[ per-ee ]
/ ˈpɛr i /
Antoinette,1888–1946, U.S. actress, theatrical manager, and producer.
Bliss,1860–1954, U.S. educator, literary critic, and editor.
Frederick JohnFred, 1909–1995, British tennis player.
Matthew Cal·braith [kal-breyth] /ˈkæl breɪθ/, 1794–1858, U.S. commodore.
his brotherOliver Hazard,1785–1819, U.S. naval officer.
Ralph Barton,1876–1957, U.S. philosopher and educator.
a male given name: from a Middle English word meaning “pear tree.”
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Dictionary.com Unabridged Based on the Random House Unabridged Dictionary, © Random House, Inc. 2019
/ (ˈpɛrɪ) /
noun plural -ries
alcoholic drink made of pears, similar in taste to cider
Word Origin for perry
C14 pereye, from Old French peré, ultimately from Latin pirum pear
/ (ˈpɛrɪ) /
Fred (erick John). 1909–95, English tennis and table-tennis player; world singles table-tennis champion (1929); as a tennis player he won eight Grand Slam singles titles including the US Open three times (1933–34, 1936) and Wimbledon three times (1934–36)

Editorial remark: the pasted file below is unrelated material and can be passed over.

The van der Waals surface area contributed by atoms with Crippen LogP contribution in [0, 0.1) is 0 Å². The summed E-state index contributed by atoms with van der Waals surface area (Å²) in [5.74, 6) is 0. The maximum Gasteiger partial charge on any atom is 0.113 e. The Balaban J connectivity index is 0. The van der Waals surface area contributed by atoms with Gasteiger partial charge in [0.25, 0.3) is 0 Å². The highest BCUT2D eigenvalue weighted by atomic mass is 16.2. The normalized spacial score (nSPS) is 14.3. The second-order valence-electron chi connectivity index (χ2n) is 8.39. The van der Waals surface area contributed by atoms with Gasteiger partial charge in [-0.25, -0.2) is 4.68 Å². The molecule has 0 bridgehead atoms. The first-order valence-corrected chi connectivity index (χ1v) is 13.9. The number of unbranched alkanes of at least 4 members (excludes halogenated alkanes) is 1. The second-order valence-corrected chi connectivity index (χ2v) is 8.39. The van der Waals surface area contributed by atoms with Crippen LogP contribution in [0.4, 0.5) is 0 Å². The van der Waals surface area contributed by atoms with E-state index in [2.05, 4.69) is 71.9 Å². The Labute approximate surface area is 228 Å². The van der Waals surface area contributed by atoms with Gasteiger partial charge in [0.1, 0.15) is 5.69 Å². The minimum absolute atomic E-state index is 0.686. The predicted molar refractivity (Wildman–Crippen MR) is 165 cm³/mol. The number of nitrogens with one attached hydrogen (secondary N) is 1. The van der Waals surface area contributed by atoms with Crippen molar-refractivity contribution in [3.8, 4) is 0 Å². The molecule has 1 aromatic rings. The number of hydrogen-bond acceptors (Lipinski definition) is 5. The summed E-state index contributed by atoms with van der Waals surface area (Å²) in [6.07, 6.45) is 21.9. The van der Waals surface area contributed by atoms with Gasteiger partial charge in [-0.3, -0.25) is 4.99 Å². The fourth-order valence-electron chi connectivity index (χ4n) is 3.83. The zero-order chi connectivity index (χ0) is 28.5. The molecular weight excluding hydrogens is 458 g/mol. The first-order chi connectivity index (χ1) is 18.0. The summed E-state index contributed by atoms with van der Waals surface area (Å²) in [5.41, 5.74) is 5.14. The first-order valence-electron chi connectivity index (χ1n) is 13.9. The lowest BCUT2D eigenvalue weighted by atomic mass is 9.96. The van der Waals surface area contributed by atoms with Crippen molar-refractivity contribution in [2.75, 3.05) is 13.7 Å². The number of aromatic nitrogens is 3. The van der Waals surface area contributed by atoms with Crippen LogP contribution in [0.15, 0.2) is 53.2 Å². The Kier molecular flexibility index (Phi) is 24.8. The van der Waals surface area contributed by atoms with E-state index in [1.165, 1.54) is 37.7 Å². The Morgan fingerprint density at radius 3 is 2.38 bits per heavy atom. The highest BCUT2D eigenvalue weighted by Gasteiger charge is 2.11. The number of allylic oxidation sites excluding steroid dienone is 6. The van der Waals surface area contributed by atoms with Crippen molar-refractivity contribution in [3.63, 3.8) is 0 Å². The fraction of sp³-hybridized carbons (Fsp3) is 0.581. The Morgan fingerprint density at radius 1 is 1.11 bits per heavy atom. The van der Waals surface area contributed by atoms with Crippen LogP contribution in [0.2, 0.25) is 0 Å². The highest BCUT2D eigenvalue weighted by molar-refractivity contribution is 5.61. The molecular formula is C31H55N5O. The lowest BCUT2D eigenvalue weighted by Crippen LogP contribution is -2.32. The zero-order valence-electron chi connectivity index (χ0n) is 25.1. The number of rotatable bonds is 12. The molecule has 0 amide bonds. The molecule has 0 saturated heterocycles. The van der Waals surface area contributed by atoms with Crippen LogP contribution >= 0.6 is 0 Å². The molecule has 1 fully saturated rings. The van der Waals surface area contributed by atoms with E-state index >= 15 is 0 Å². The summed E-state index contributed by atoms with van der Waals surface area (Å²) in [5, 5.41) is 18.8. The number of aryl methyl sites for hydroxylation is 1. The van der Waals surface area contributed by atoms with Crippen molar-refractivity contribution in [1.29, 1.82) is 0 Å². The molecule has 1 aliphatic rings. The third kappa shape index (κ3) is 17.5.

Grayson . born 1960, English potter, embroiderer, and film-maker; won the Turner Prize (2003).
Matthew Calbraith. 1794–1858, US naval officer, who led a naval expedition to Japan that obtained a treaty (1854) opening up Japan to western trade
his brother, Oliver Hazard. 1785–1819, US naval officer. His defeat of a British squadron on Lake Erie (1813) was the turning point in the War of 1812, leading to the recapture of Detroit
Collins English Dictionary - Complete & Unabridged 2012 Digital Edition © William Collins Sons & Co. Ltd. 1979, 1986 © HarperCollins Publishers 1998, 2000, 2003, 2005, 2006, 2007, 2009, 2012
surname attested from late 12c., literally "dweller by the pear tree."
Online Etymology Dictionary, © 2010 Douglas Harper